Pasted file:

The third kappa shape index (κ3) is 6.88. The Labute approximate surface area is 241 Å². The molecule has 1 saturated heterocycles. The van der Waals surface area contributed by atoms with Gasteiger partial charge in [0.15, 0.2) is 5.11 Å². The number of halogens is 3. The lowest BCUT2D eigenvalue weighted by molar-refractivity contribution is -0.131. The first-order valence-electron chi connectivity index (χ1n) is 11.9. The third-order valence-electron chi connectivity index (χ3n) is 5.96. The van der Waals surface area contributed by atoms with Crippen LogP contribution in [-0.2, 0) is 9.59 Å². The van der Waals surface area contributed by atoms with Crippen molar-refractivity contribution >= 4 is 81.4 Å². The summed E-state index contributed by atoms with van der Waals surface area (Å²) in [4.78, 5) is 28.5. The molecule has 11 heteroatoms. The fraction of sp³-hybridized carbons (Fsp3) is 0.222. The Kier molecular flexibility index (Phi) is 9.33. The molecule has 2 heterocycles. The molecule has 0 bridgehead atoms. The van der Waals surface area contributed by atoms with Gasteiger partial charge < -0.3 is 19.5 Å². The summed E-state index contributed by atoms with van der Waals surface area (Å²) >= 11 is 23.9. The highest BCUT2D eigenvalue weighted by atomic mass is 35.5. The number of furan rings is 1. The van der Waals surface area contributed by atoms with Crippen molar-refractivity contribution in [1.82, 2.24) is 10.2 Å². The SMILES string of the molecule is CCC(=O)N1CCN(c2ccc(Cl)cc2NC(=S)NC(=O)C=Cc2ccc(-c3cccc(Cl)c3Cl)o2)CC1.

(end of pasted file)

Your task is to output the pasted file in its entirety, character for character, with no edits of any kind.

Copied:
The third kappa shape index (κ3) is 6.88. The Labute approximate surface area is 241 Å². The molecule has 1 saturated heterocycles. The van der Waals surface area contributed by atoms with Gasteiger partial charge in [0.15, 0.2) is 5.11 Å². The number of halogens is 3. The lowest BCUT2D eigenvalue weighted by molar-refractivity contribution is -0.131. The first-order valence-electron chi connectivity index (χ1n) is 11.9. The third-order valence-electron chi connectivity index (χ3n) is 5.96. The van der Waals surface area contributed by atoms with Crippen LogP contribution in [-0.2, 0) is 9.59 Å². The van der Waals surface area contributed by atoms with Crippen molar-refractivity contribution >= 4 is 81.4 Å². The summed E-state index contributed by atoms with van der Waals surface area (Å²) in [4.78, 5) is 28.5. The molecule has 11 heteroatoms. The fraction of sp³-hybridized carbons (Fsp3) is 0.222. The Kier molecular flexibility index (Phi) is 9.33. The molecule has 2 heterocycles. The molecule has 0 bridgehead atoms. The van der Waals surface area contributed by atoms with Gasteiger partial charge < -0.3 is 19.5 Å². The summed E-state index contributed by atoms with van der Waals surface area (Å²) >= 11 is 23.9. The highest BCUT2D eigenvalue weighted by atomic mass is 35.5. The number of furan rings is 1. The van der Waals surface area contributed by atoms with Crippen molar-refractivity contribution in [1.82, 2.24) is 10.2 Å². The SMILES string of the molecule is CCC(=O)N1CCN(c2ccc(Cl)cc2NC(=S)NC(=O)C=Cc2ccc(-c3cccc(Cl)c3Cl)o2)CC1.